In Myanmar, Yangon Chief Minister Phyo Min Thein and Naing Ngan Lin, chairman of the COVID-19 Control and Emergency Response Committee, are both accused of breaking the law by attending a Botataung Pagoda festival while the country is observing a ban on religious gatherings.

Photos uploaded on the chief minister’s Facebook page showed dozens of individuals congregating at a riverside site to observe a Buddhist rite.

Social media reactions focused on the clear breach of government guidelines, which include a prohibition on gatherings of four or more people.

Phyo Min Thein denied that the activity was a ceremony, insisting instead that it was a pagoda renovation and that the other people in the photographs were mere onlookers.

Many commented that while the government has been consistent in jailing Muslims and Christians for holding religious activities during lockdown restrictions, it has been less decisive in probing activities connected to Buddhism — the country’s most widely observed religion.

Kyaw Phyo Tha, news editor of the English edition of The Irrawaddy, criticized the chief minister’s actions:

Whatever the case, the chief minister’s actions were unacceptable. They have put the Union government in an awkward position, as its orders have been undermined by a senior official. Due to U Phyo Min Thein’s shortsightedness, Myanmar will have to pay the price internationally by being accused of religious discrimination.

Phyo Min Thein may yet pay for his lockdown scandal — a growing number of Yangon regional legislators are seeking to file an impeachment case against him for breaking the rules. #

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Kodao publishes Global Voices reports as part of a content-sharing agreement.

Facebook apologizes for translating Chinese leader Xi Jinping’s name as ‘Mr. Shithole’

By Mong Palatino

Facebook issued an apology after a technical error translated Chinese leader Xi Jinping’s name as ‘Mr. Shithole’.

The error was noticed when the official Facebook page of Myanmar’s state counsellor posted updates regarding the official visit of Xi in Myanmar on 17-18 January 2020. The post, which was written in Burmese, cited several important trade and other bilateral agreements signed by Xi and the Myanmar government.

Xi’s visit highlighted China’s increasing economic and political influence in Myanmar. Its investments are both welcomed and criticized because of their social impact.

Journalists were the first to highlight the wrong translation of Xi’s name. They also noted that this was only on Facebook because Google Translate yielded a correct translation.

It took more than 24 hours before the error was corrected. Facebook also offered its apology:

We have fixed an issue regarding Burmese (Myanmar) to English translations on Facebook and are working to identify the cause to ensure that it doesn’t happen again…This issue is not a reflection of the way our products should work and we sincerely apologise for the offence this has caused.

Poppy McPherson, the Myanmar bureau chief of Reuters, posted screenshots of the translation errors:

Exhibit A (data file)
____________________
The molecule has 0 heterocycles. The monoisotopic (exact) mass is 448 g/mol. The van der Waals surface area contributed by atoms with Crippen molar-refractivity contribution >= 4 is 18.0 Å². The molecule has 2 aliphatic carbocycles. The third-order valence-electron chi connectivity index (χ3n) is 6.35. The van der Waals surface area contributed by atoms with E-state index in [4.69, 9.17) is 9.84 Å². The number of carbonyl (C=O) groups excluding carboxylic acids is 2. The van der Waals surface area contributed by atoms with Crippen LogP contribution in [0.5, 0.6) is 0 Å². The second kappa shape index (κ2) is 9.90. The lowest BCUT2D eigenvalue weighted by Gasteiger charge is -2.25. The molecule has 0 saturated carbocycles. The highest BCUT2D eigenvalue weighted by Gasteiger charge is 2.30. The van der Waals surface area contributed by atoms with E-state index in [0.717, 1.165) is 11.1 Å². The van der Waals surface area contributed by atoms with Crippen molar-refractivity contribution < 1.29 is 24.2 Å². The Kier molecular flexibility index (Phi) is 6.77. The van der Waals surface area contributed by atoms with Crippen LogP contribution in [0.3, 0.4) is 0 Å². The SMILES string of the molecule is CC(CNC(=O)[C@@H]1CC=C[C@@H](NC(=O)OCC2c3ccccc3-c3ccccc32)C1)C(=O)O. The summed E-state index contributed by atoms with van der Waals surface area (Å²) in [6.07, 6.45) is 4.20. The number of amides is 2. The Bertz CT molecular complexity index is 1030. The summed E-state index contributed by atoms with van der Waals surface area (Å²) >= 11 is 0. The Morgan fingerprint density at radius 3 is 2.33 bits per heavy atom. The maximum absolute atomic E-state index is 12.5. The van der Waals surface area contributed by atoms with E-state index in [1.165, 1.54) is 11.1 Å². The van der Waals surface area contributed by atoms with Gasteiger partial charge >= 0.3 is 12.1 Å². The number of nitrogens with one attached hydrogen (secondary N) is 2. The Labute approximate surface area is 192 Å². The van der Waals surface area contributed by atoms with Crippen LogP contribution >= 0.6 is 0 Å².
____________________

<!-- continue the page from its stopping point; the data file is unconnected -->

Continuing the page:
Facebook has temporarily disabled the translation of Burmese to English posts. As of this writing, the translation option has not been restored.

Aside from the error in translating Xi’s name, a Facebook bug also prevented Kachin users from posting updates in their native language. There was initial speculation that this was related to Xi’s visit in Myanmar but it was reported as a purely technical problem. Many Kachin residents are opposing a China-funded dam project in their region.

Facebook has been previously criticized for its slow response in addressing the spread of hate speech targeting ethnic minorities in Myanmar. It has since then adopted measures aimed at combating disinformation perpetrated by state-backed accounts. #

(This article was first published by Global Voices, an international and multilingual community of bloggers, journalists, translators, academics, and human rights activists. It is republished by Kodao as part of a content sharing agreement.)


Despite the release of detained Reuters reporters, free speech remains under threat in Myanmar

By Mong Palatino/Global Voices

Media groups and human rights advocates are celebrating the release of Reuters journalists Wa Lone and Kyaw Soe Oo who spent more than 500 days in detention for their role in investigating the massacre of some Rohingya residents in northern Myanmar. But despite their release, the state of free speech in the country is still undermined by the continued detention and persecution of some artists, journalists, and activists. Consider the following cases:

Defamation case against The Irrawaddy

A defamation complaint was filed by the military’s Yangon Region Command against The Irrawaddy’s Burmese-language editor U Ye Ni over the news website’s alleged unfair coverage of the armed clashes between government forces and the insurgent Arakan Army in Rakhine State. The Irrawaddy said it did nothing but report the escalating armed clashes in the region since the start of 2019. Here is U Ye Ni’s response to the case filed by the military: